Healthy, low-carb work lunches that I can refrigerate for the week
July 2, 2015 9:19 AM   Subscribe

For weight, money, convenience, and taste reasons I want make pre-portioned lunches for the week on Sundays, bring them all to work on Mondays, and keep them in the work refrigerator all week. I need some ideas for low-carb, healthy meals that won’t get soggy or stale being in the refrigerator for 5 or so days.

No dietary restrictions, but I generally tend not to cook much meat at home. I’d like to do a new food every week so I never get sick of it, unlike the vegetarian sushi and cold edamame that I’ve been buying every day for ages. I also live alone, so meals that don't require lots of one-time-use elements would be great too. I have a microwave at work, so I can utilize that to heat things up if necessary, but I’m also open to cold lunches.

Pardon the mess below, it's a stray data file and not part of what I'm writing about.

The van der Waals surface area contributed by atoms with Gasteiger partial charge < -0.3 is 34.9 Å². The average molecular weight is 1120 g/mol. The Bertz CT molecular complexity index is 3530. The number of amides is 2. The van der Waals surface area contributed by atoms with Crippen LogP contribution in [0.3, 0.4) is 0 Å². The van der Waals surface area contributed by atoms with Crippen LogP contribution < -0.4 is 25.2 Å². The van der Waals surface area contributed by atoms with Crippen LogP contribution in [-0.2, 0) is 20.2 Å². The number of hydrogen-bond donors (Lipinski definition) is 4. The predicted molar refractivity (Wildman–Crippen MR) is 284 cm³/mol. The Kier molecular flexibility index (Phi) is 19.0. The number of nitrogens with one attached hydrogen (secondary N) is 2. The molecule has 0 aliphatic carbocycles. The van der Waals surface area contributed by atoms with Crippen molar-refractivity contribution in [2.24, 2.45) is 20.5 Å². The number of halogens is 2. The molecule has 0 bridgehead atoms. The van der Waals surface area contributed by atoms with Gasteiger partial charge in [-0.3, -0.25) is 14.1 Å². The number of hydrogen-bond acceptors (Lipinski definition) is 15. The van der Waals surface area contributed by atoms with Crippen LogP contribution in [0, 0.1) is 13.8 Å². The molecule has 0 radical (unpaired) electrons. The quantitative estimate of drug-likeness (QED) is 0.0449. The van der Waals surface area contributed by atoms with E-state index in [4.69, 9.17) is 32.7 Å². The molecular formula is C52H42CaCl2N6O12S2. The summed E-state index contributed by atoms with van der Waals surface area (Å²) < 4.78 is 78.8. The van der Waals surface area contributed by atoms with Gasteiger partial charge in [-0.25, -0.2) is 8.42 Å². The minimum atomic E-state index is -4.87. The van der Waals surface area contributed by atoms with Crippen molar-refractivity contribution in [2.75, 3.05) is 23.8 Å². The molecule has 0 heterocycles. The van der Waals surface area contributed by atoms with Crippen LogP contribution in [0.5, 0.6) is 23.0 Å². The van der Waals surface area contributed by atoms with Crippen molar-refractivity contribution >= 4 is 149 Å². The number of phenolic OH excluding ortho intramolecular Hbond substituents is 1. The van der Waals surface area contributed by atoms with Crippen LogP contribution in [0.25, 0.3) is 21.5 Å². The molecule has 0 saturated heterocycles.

I tend to eat quickly which makes me overeat, so bonus points for meals that have lots of little parts or have elements that are eaten separately - i.e. edamame that forces me to eat it pod by pod.
posted by gregoryg to Food & Drink (18 answers total) 123 users marked this as a favorite
 
Grain/protein/veg salads, lightly dressed, tend to keep well, and there are many good combinations-- I do a lot of quinoa or rice, then can add cubed tofu, cheese, beans, nuts, etc. for protein, and any diced hearty veg will keep well for a few days. You could also deconstruct these and do them bento box style, separating the elements, for variety.

Pot of soup or chili gets me through the week in the winter.

No weekend prep time: single-serve tuna and a whole avocado.

To curb the scarfing factor: pistachios in shells and crudites as a side, fruit you have to peel or section for dessert.